I have tried to reconstruct the life of Ben Bickell, and here's what I found...
Maybe in the future I'll find out more, and if I do, Iwill of course update this site.
Ben was born as Charles Benjamin Bickell, in Pancras, London, in 1895. He did have a brother, Joe, with whom he
formed a team in preparing his bikes for racing. His brother, Joe, had a garage in London, Bickell and
Sons, 260Archway Road, High Gate, N.6. London .
The Bickell workshop in London, a couple of years ago. Photograph by Mike Waugh from the AOMCC
I found out that Joe also was active in auto-racing, or at least doing the tuning of cars, till the late 50's.
Ben Bickell appears to have been a bit of a speed-addict, and as a member of the British Motorcycle
Racing Club, the BMCRC, was a welcome guest at the club's racemeeetings on Brooklands circuit.
Ben Bickell (nr7) in pursuit of Les Archer (nr4) , Brooklands 1926
But not only there did he race, he also tried his luck in various other speedtrials, like those at Brighton,
and he competed four times in those famous Manx speedtrials, the TT, and the Manx GP.
The official website of the Isle of Man TT (www.iomtt.com) states the following :
|1930||Manx GP||Chater Lea||DNF|
1929 Chater-Lea Brooklands Special: “Copperknob”
This famous machine was built by Ben and Joe Bickell in their garage in Highgate, London for the 1929 racing season.
It was nicknamed “Copperknob” on its first appearance at Brooklands. The frame was genuine Chater-Lea, salvaged
from a wrecked A.A. outfit, and was equipped with a variety of engines, ranging from a Chater-Lea 350cc over head
camshaft single to a big V-twin JAP. Engine manufacturer JAP introduced a new 500cc ohv power unit in 1931,
and sponsored the April meeting at Brooklands to launch and promote it. In a race run between motorcycles all
exclusively powered by the new engine, Copperknob won an emphatic victory recording an average speed of 93.97mph.
More success followed in 1932, as Copperknob recorded the fastest lap in a Senior Handicap at 112.17mph.
The season was rounded off by winning the Hutchinson Hundred – despite almost continuous rain – at an average 99.61mph.
After Ben Bickell’s tragic death whilst riding an Ariel in the 1936 Ulster Grand Prix, Copperknob passed through
various hands until a complete restoration in the early 1960s. This motorcycle is now in the posession of the
National Motorcycle Museum, where it was nearly destroyed in the 2003 fire, but since lovingly restored to its
For all its undoubted performance, Copperknob must have been a most uncomfortable ride on the notorious Brooklands
concrete; suspension technology was still in its infancy. Like the majority of other track racers, Copperknob utilised a
rigid frame and girder fork at the front end, and an adjustable Ferodo ring damper on the central spring.
This is an original, sterling silver trophy awarded by the B.M.C.R.C. (British Motor Cycle Racing Club) for racing at
the famous British motor racing circuit, "Brooklands" in 1932.
This attractive, solid sterling silver trophy is decorated with handles styled in the form of wings and is engraved with the
following inscription "B.M.C.R.C. - Brooklands 1932 - Aggregate Performance (Tie) - Class C. -C.B. Bickell.".
The British Motor Cycle Racing Club was formed in 1909 and was based at the famous Brooklands racing circuit at
Weybridge, Surrey. It continued there until the outbreak of W.W.II. when the circuit was taken over by the aircraft
manufacturer, Vickers. After the war, the BMCRC was for a long time without a permanent home. It's headquarters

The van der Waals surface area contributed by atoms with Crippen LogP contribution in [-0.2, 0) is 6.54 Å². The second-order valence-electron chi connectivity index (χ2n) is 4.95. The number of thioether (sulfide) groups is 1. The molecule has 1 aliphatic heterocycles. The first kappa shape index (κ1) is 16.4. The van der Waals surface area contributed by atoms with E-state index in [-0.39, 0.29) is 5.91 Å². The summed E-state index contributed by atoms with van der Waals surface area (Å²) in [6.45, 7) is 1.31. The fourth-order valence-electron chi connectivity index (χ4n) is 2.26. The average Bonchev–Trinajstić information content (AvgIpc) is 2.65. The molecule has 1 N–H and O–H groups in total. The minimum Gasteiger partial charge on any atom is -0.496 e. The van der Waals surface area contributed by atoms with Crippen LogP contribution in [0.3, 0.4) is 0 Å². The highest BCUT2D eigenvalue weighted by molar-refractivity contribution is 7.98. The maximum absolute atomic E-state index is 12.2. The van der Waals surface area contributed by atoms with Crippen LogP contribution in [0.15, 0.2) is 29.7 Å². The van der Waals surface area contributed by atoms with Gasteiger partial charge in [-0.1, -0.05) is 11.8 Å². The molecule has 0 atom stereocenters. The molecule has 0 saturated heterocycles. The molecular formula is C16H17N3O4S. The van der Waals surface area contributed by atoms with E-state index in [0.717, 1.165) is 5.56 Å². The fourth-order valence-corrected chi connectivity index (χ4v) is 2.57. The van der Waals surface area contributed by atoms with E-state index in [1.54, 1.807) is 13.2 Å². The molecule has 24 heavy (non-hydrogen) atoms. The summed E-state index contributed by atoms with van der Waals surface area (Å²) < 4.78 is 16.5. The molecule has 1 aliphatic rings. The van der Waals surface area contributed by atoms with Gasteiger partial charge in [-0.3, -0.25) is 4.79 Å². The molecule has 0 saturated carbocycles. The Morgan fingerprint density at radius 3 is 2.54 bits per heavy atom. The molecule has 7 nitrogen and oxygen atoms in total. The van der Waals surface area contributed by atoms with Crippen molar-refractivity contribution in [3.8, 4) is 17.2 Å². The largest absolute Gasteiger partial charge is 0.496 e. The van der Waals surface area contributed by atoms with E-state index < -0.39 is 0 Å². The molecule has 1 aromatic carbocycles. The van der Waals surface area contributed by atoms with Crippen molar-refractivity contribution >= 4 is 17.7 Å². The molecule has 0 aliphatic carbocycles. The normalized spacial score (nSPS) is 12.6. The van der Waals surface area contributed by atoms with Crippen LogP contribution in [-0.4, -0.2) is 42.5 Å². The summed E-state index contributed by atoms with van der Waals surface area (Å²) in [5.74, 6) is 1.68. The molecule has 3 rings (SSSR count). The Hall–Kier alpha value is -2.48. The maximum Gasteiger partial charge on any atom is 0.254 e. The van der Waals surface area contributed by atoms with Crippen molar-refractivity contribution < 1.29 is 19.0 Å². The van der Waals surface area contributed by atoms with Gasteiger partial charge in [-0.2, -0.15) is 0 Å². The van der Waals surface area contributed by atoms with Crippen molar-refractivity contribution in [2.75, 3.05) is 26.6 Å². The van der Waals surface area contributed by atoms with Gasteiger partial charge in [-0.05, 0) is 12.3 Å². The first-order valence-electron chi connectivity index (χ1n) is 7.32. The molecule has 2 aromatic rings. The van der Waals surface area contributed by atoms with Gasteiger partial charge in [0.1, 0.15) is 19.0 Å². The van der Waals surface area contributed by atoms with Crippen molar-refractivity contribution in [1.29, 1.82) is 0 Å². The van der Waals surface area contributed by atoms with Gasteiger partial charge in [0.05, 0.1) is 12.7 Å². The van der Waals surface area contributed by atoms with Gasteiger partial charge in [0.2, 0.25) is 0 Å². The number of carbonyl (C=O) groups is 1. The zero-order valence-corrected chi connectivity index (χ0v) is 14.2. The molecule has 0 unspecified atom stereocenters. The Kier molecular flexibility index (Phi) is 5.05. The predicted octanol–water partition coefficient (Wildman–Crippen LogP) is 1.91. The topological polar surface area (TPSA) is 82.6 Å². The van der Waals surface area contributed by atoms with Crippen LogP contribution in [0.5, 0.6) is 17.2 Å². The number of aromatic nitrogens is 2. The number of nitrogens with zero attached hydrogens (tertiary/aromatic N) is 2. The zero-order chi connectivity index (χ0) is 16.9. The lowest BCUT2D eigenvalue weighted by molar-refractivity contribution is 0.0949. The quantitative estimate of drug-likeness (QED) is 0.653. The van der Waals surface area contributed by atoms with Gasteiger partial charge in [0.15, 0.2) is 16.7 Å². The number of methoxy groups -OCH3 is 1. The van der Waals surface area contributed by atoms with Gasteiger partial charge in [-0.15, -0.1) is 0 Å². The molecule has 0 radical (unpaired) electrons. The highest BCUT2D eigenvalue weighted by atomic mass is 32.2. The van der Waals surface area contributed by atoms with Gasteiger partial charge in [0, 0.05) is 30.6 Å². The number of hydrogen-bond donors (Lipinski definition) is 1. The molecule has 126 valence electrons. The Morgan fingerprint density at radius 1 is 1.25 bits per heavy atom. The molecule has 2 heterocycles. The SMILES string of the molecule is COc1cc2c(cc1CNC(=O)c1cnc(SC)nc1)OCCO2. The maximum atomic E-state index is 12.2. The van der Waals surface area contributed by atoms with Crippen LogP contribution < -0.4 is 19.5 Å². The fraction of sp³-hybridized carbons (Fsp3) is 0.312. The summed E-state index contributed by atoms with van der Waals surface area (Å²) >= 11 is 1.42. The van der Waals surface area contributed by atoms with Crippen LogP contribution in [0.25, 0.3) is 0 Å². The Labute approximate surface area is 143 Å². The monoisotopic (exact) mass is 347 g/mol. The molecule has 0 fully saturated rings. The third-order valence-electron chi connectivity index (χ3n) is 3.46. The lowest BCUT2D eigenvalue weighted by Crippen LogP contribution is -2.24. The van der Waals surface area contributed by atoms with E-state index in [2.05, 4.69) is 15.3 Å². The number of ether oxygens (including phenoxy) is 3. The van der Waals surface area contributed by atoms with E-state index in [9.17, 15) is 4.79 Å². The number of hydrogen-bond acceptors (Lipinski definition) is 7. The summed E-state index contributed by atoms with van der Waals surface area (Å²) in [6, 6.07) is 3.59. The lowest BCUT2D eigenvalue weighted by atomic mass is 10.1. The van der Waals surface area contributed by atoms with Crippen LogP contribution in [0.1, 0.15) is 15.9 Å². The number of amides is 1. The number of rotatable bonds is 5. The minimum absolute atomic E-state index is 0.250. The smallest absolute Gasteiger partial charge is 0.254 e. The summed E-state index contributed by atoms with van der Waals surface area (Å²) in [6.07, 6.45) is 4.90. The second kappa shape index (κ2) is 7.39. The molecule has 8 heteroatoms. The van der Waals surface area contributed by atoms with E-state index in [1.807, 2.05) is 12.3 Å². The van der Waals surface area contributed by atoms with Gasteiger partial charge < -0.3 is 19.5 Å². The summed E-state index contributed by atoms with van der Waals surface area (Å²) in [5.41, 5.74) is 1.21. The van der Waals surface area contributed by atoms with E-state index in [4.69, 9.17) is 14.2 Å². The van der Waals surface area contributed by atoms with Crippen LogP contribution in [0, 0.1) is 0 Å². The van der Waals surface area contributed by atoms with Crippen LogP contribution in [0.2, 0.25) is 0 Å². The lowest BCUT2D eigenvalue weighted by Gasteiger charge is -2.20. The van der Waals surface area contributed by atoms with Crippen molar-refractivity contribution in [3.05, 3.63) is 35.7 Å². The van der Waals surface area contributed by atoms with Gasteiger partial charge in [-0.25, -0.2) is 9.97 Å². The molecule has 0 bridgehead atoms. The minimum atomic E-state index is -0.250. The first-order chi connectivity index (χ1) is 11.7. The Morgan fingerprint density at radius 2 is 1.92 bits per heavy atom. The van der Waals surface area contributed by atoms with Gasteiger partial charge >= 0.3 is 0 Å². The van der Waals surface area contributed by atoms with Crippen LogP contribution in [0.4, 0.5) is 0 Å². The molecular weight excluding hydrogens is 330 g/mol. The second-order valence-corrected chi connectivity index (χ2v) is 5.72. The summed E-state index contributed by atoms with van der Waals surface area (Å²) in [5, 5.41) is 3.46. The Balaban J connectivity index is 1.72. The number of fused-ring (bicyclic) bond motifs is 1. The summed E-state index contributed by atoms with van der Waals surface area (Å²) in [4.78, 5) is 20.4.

were at times at Haddenham, Dunholme Airfield in Lincolnshire, Silverstone, Croydon (for Crystal Palace circuit)
and Brands Hatch in Kent. In the early 1990's it finally moved to its current home at Lydden Race Circuit in East Kent
which is owned by the Formula 1 racing team, Maclaren.
There's also some evidence of Ben Bickell being a keen Brooklands car-racer
This race is the BRDC 500 held at Brooklands on 16 September, 1933.
In the first frame #4 is the "works" Austin, entered by Sir Herbert Austin K.B.E, down to be driven by Pat Driscoll
and C.B.Bickell, a famous motorcyclist looking forward to his first race! As it happened the car was an early retirement.
#5 is another works Austin of George Duller and Charles Goodacre which retired with engine problems after Duller had pushed
the car, well over a mile, to the pits to change plugs. Goodacre did not get to drive.
Also in the frame is the #12 MG Magna "L" of Alan Hess, the entrant, and Tommy Wisdom. This car retired with a split
radiator. #16 is the suitably streamlined "Magic Midget" of George Eyston, who was to be partnered by Albert Denley,
but the car lost its magic magneto and retired when well in the lead of this handicap race.
In the second frame is the #9 Midget of Stan Hailwood and Harry Attwood, the fathers of two very famous racing drivers.
Unfortunately they were the first posted retirement, Hailwood at the wheel, after just 10 laps. Also to be seen is another
Hess entered Magna #15 of Charlie Martin and Lewis Welch which survived to finish second behind Eddie Hall
who won single-handedly in his MG K3 Magnette; reputedly a tough customer Mr Hall. Winding itself up and baring its teeth
is "Red Mongrel", #16, the famous Riley 9 of Freddie Dixon. His co-driver was Chris Staniland. They too looked certain winners,
after Eyston stopped, when they also retired (piston). In the remaining frame are two of the jade-green, works "Dutch Clog",
or "Rubber Duck" if you prefer, Austins. They are screeching, somewhat briefly, round the banking. In #6 is Donald Barnes; Brian
Twist didn't get to drive as the car was an early retirement (clutch). The Austins had an embarrassingly bad day and none of the co-drivers got to race.
Ben Bickell on the Supercharger, Madeira Drive, Brighton 1934, for the occasion a sidecar has been mounted